An itch you can't scratch: The lowdown on eczema
An itch you can't scratch: The lowdown on eczema
Eczema. Ek-suh-muh. Ig-zee-muh. As the thermostat dips, the skin condition no one knows how to pronounce (let alone spell) starts to rear its ugly head on elbows, foreheads and backs of knees across the country.
Eczema’s definition is an expansive one. Unlike hives or a simple rash, which can flare up and dissipate within hours, eczema is a chronic inflammatory skin condition triggered by genetic, behavioural and allergenic factors. According to Dr. Sandy Skotnicki, Dermatologist and Medical Director at Bay Dermatology Centre in Toronto, “Eczema literally means ‘to boil out, to get blisters.’”
“In an active form,” Dr. Skotnicki continues, “eczema is itchy, blistery skin, but most patients who have mild cases of eczema experience dry, itchy skin on a day-to-day basis.”
What causes eczema?
Most dermatologists agree that there are three reasons why a person would develop eczema. The first and most common form is genetic. “There are patients who are born with a genetic tendency to get eczema,” says Dr. Skotnicki, ”so babies and children can develop dry, itchy skin on their arms, legs, scalps and backs of knees,” seemingly out of nowhere.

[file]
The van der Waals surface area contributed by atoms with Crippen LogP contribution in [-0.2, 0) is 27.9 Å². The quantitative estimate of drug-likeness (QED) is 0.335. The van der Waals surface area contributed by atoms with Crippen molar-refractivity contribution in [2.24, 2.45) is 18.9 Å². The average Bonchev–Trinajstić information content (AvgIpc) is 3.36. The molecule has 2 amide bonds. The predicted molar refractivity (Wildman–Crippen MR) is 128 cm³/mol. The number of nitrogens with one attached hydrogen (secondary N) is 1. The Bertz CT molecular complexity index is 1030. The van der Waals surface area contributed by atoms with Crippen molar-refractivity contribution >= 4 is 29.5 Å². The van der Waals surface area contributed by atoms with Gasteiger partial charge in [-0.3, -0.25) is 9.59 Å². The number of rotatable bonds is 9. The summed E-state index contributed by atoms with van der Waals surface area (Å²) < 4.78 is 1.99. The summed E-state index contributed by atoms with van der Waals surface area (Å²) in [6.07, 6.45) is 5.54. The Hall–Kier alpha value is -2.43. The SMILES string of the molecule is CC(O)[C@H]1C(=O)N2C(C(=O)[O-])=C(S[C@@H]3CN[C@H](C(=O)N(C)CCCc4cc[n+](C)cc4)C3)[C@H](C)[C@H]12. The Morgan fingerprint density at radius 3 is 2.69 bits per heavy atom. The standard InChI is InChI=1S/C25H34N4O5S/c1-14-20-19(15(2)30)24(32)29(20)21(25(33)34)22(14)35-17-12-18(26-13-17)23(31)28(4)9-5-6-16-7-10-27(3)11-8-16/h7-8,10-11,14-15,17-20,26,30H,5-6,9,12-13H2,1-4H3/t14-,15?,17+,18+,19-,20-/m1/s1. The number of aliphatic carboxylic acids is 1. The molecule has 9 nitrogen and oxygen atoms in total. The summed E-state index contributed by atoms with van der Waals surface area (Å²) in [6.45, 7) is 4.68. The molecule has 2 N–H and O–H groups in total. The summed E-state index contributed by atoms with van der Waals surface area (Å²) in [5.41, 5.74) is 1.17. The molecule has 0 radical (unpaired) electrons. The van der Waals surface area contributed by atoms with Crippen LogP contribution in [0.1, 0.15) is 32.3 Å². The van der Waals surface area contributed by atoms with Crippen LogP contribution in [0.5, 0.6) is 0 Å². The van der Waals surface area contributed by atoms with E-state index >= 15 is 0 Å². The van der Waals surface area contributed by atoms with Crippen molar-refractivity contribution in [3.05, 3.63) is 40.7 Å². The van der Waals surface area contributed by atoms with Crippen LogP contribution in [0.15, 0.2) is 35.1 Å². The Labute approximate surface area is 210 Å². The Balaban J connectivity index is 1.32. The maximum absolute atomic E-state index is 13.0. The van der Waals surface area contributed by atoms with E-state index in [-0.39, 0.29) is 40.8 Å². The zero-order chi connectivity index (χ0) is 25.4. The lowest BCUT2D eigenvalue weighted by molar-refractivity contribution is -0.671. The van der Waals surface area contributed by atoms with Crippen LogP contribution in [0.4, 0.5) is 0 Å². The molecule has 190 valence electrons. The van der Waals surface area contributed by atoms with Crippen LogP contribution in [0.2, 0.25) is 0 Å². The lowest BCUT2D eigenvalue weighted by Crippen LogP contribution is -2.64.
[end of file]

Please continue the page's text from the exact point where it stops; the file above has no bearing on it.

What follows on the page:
For others, eczema flares up because of irritation. When it comes to irritants, Dr. Skotnicki isn’t afraid to name names: “Cleansers, too much soap and all the stuff we put on our skin,” often formulated with fragrance, can result in angry, reactive and sensitized skin.